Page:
Protective efficacy of the vaccine
The vaccine's protective efficacy against delta infection was assessed in transgenic mice expressing human angiotensin-converting enzyme 2 (ACE2). The mice were immunized with the vaccine using the same vaccination regimen. Five weeks after full immunization, all mice were challenged intranasally with SARS-CoV-2 delta variant and followed up for 14 days post-infection.
Compared to unvaccinated control mice that showed severe symptoms and rapid bodyweight loss, all immunized mice exhibited body weight gain and occasional mild symptoms. Compared to unvaccinated mice, all immunized mice also showed significantly lower lung viral load and infectious viral titer at day 3 post-infection.
Regarding cellular immune response, immunized mice showed significantly lower expression of pro-inflammatory cytokines and chemokines compared to unimmunized mice at day 3 post-infection. In addition, significantly elevated expressions of CCL5 and IL12 were observed in immunized mice. Both IL12 and CCL5 play essential roles in inducing T cell proliferation, expansion, and activation. Taken together, these observations indicate that the vaccine is capable of generating robust and durable cellular immune responses against the delta variant.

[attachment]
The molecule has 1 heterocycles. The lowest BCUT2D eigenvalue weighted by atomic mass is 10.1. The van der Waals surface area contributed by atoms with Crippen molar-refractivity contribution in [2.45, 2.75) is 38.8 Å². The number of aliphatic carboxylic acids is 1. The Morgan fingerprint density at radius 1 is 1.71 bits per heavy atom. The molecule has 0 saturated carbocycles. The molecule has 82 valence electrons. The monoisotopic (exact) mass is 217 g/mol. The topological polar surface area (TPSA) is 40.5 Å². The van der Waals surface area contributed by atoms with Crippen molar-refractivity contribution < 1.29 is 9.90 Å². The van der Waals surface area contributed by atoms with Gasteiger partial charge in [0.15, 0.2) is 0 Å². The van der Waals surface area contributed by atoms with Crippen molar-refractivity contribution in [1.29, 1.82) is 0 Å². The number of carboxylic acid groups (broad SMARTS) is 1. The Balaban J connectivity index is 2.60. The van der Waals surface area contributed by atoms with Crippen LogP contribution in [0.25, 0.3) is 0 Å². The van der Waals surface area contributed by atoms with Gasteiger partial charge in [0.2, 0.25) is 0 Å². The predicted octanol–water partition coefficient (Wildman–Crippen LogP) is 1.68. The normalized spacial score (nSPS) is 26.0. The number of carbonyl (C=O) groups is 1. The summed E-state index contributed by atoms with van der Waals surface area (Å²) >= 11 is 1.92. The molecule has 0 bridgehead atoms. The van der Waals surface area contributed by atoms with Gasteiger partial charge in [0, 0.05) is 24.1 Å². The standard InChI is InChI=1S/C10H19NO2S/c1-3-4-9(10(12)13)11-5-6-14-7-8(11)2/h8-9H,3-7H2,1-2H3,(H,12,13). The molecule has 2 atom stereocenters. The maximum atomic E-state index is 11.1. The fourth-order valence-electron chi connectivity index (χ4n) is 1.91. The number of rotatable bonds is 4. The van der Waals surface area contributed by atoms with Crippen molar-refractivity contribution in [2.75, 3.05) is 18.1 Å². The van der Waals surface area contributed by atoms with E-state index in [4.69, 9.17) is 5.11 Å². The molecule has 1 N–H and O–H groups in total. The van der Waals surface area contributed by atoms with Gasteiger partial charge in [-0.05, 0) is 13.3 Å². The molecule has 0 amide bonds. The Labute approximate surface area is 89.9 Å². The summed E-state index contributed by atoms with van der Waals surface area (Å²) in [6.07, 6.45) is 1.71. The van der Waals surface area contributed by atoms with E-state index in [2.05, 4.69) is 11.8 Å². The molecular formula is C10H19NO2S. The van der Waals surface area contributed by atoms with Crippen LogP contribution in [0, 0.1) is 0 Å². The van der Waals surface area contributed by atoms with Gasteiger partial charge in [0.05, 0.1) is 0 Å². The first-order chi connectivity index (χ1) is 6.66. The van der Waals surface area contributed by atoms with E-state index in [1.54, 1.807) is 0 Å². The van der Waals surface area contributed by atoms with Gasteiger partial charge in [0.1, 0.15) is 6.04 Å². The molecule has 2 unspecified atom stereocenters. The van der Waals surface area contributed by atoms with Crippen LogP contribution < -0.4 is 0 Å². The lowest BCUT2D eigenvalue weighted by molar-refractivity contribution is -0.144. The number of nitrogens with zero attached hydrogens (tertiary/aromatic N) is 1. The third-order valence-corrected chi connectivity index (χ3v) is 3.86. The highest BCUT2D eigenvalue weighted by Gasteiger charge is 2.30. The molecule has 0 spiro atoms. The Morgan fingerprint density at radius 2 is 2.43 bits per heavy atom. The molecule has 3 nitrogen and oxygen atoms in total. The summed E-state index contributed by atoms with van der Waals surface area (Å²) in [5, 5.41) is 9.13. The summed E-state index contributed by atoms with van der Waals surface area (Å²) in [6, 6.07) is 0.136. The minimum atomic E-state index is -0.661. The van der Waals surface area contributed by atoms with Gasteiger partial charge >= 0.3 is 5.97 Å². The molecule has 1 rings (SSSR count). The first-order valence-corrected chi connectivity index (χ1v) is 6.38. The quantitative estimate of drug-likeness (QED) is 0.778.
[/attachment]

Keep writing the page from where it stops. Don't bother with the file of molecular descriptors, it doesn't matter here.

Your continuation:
The study describes the development and validation of an mRNA-based nanoparticle-formulated COVID-19 vaccine encoding the RBD of the SARS-CoV-2 delta variant. The vaccine exhibits high efficacy in inducing anti-delta RBD neutralizing antibodies, which correlates significantly with the level of protection observed against severe COVID-19 in immunized mice.
As mentioned by the scientists, the mRNA-based nanoparticle-formulated vaccine developed in the study could be used as a flexible platform for rapidly developing effective vaccines against future variants of concern.
bioRxiv publishes preliminary scientific reports that are not peer-reviewed and, therefore, should not be regarded as conclusive, guide clinical practice/health-related behavior, or treated as established information.